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The May elections, democracy, and the biggest losers

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Jemy Gatdula

Being Right

It’s really difficult to provide a brief coherent set of reflections on the essence of what happened in the recent elections. There’s an intuition that what just took place constitutes a watershed in Philippine history.

Time will tell. But the feeling that something profound occurred is palpable.

It’s just too short a time for now to put a pulse on what it is.

A thought that comes to mind is that it made us as a people conscious of what democracy really means.

“People” here being meant all people, not just the rich, the ilustrados, the mestizo de buena familias that used to dictate where the country goes.

Perhaps accidentally with Estrada’s election but deliberately with Duterte and now confirmed last week, the People are putting a stamp on who they want.




Hopefully, and this more significantly, the People could also start knowing what they want.

The thing is, for so long, the pretentious and the presumptuous laid the frameworks for how politics and democracy are to be. But the political or academic frameworks are just constructs. And, in this case, not reflective of reality.

Take for example the numbers that depict the voting demographics: Classes AB and C are supposed to constitute 6% of the voting population, with D and E 94%.

What media, the elite, academics then conclude is that our democracy is dysfunctional because of the disproportionate dominance of the “lower” classes.

But those part of D and E were only identified also by way of a construct, mostly based on income. It does not reflect the fact that around 70% of the population has a grade school education or that around 40% finished high school, and that the country has a nearly perfect literacy rate (and around 85% functional literacy rate).

The point is, rather than asking how can AB and C dominate D and E, perhaps the better question is why are AB and C so disconnected to D and E? Because in reality (and constitutionally), voters really should have no distinctions as to income or class.

This is important: we are all equal. We know this because the constitutional system from which we borrowed ours places great import on this equality.

The Gettysburg Address, which most scholars consider as one of four (the others being the Declaration of Independence, Articles of Confederation, and the Constitution) “foundational” US documents begins with this assertion: “Four score and seven years ago our fathers brought forth on this continent, a new nation, conceived in Liberty, and dedicated to the proposition that all men are created equal.”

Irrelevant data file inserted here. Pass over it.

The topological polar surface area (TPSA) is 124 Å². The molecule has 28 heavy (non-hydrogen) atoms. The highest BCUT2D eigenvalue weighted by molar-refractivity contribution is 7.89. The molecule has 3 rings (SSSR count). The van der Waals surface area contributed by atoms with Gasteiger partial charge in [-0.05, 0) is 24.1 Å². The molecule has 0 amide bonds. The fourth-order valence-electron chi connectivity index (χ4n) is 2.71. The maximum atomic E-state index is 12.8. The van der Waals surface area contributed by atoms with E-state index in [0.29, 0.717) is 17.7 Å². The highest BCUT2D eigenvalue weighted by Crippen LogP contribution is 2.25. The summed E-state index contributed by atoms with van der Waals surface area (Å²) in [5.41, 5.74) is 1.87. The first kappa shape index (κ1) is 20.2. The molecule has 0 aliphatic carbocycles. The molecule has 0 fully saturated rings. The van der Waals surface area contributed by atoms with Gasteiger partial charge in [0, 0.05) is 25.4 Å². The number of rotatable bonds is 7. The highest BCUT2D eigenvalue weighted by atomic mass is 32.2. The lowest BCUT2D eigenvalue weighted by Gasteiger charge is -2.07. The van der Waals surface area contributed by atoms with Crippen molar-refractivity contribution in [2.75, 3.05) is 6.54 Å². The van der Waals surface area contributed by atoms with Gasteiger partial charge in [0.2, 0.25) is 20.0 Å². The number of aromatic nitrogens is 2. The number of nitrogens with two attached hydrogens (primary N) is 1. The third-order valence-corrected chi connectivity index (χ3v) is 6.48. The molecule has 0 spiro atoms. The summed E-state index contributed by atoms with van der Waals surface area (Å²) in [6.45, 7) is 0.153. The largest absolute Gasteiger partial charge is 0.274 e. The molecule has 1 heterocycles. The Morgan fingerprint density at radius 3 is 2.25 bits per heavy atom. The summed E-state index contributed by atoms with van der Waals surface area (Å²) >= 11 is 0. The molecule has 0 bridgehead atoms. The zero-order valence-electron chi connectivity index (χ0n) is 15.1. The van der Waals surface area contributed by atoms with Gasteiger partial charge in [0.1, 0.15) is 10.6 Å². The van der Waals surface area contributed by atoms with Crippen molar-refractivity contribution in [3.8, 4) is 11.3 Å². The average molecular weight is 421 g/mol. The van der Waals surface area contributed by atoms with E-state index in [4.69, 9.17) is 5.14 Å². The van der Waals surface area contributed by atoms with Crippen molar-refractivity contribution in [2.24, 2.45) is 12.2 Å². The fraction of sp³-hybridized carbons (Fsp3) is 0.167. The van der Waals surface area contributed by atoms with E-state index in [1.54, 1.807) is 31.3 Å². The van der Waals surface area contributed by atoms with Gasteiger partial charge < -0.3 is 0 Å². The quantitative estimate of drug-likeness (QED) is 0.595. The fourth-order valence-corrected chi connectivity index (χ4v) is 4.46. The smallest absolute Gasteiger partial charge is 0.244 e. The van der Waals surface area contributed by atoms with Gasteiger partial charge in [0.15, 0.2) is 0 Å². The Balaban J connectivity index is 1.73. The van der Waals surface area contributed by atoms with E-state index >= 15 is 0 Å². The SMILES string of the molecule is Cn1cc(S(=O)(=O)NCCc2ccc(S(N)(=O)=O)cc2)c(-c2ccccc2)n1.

PHILIPPINE STAR/MICHAEL VARCAS

If one does the math of “four score and seven years ago”, then Abraham Lincoln’s 1863 Gettysburg Address refers to the 1776 Declaration of Independence, which in turn declares: “We hold these truths to be self-evident, that all men are created equal, that they are endowed by their Creator with certain unalienable Rights, that among these are Life, Liberty, and the pursuit of Happiness.”

Aside from acknowledging our natural law tradition, the foregoing is stirring stuff, coming as it does amidst a time when monarchies and aristocrats and differing social classes ruled.

Liberal progressives would quibble about women suffrage and slavery. Historians would have better answers. What is undeniable is that the principles were there and those same principles we adopted. The problem is we seem to keep wanting to set it aside.

It does the country no good when people denigrate the intelligence and integrity of other voters just because their candidates lost.

Or when inconsistency is touted as the norm: screaming that a mediocre non-achiever be president in 2010 but then demanding in 2019 that senators have great CV’s on top of a law degree (both incidentally not required under the Constitution).

And certainly the country is lessened whenever those who lost try to subvert the election results, disrespect the People’s will, and refuse to cooperate with everyone in making this a better country.

Doubtless, there will be more to say of the recent elections and its impact on our society.

For now, just one more thing: the election’s biggest loser, apart from the opposition Ocho Derecho slate, seems to be the Catholic Church in the Philippines.

Tragically, due to a few rogue moonlighting clergy, the Church got widely perceived during these elections as ditching its teachings on same-sex marriage, SOGI, divorce, and contraception just to support anti-Duterte candidates.

Well, practically all the candidates of the so-called “Catholic Vote” were beaten.

Which leads to this bitter irony: because the candidates which the Catholic Church was perceived as opposing all won, the Senate’s numbers now seem to be comfortably against same-sex marriage, SOGI, divorce, and contraception.

So, the Catholic Church is now in the unfortunate situation of having a more receptive Senate but with its credibility damaged considerably.

Goes to show that one should not move away from one’s competency and (more importantly) of practicing what you preach.

 

Jemy Gatdula is a Senior Fellow of the Philippine Council for Foreign Relations and a Philippine Judicial Academy law lecturer for constitutional philosophy and jurisprudence.

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